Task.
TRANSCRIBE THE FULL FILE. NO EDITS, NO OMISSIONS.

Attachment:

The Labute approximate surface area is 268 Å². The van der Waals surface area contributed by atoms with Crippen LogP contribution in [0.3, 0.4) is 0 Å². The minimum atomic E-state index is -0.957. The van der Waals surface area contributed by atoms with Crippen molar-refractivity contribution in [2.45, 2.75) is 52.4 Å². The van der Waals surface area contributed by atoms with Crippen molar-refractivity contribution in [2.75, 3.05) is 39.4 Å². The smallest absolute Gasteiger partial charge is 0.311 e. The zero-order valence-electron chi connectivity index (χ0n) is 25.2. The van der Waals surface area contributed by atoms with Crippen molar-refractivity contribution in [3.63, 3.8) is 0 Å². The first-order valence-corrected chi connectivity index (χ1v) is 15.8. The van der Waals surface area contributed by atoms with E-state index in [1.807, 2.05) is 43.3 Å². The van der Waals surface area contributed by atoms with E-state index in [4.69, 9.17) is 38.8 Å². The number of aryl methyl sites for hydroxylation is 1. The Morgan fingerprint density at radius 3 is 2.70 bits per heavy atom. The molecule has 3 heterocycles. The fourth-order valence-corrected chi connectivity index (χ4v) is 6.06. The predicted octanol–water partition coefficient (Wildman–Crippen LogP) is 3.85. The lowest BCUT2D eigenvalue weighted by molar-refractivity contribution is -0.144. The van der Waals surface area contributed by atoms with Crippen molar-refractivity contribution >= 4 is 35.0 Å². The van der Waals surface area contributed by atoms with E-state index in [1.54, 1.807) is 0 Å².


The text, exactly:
The Labute approximate surface area is 268 Å². The van der Waals surface area contributed by atoms with Crippen LogP contribution in [0.3, 0.4) is 0 Å². The minimum atomic E-state index is -0.957. The van der Waals surface area contributed by atoms with Crippen molar-refractivity contribution in [2.45, 2.75) is 52.4 Å². The van der Waals surface area contributed by atoms with Crippen molar-refractivity contribution in [2.75, 3.05) is 39.4 Å². The smallest absolute Gasteiger partial charge is 0.311 e. The zero-order valence-electron chi connectivity index (χ0n) is 25.2. The van der Waals surface area contributed by atoms with Crippen molar-refractivity contribution in [3.63, 3.8) is 0 Å². The first-order valence-corrected chi connectivity index (χ1v) is 15.8. The van der Waals surface area contributed by atoms with E-state index in [1.807, 2.05) is 43.3 Å². The van der Waals surface area contributed by atoms with E-state index in [4.69, 9.17) is 38.8 Å². The number of aryl methyl sites for hydroxylation is 1. The Morgan fingerprint density at radius 3 is 2.70 bits per heavy atom. The molecule has 3 heterocycles. The fourth-order valence-corrected chi connectivity index (χ4v) is 6.06. The predicted octanol–water partition coefficient (Wildman–Crippen LogP) is 3.85. The lowest BCUT2D eigenvalue weighted by molar-refractivity contribution is -0.144. The van der Waals surface area contributed by atoms with Crippen molar-refractivity contribution >= 4 is 35.0 Å². The van der Waals surface area contributed by atoms with E-state index in [1.54, 1.807) is 0 Å².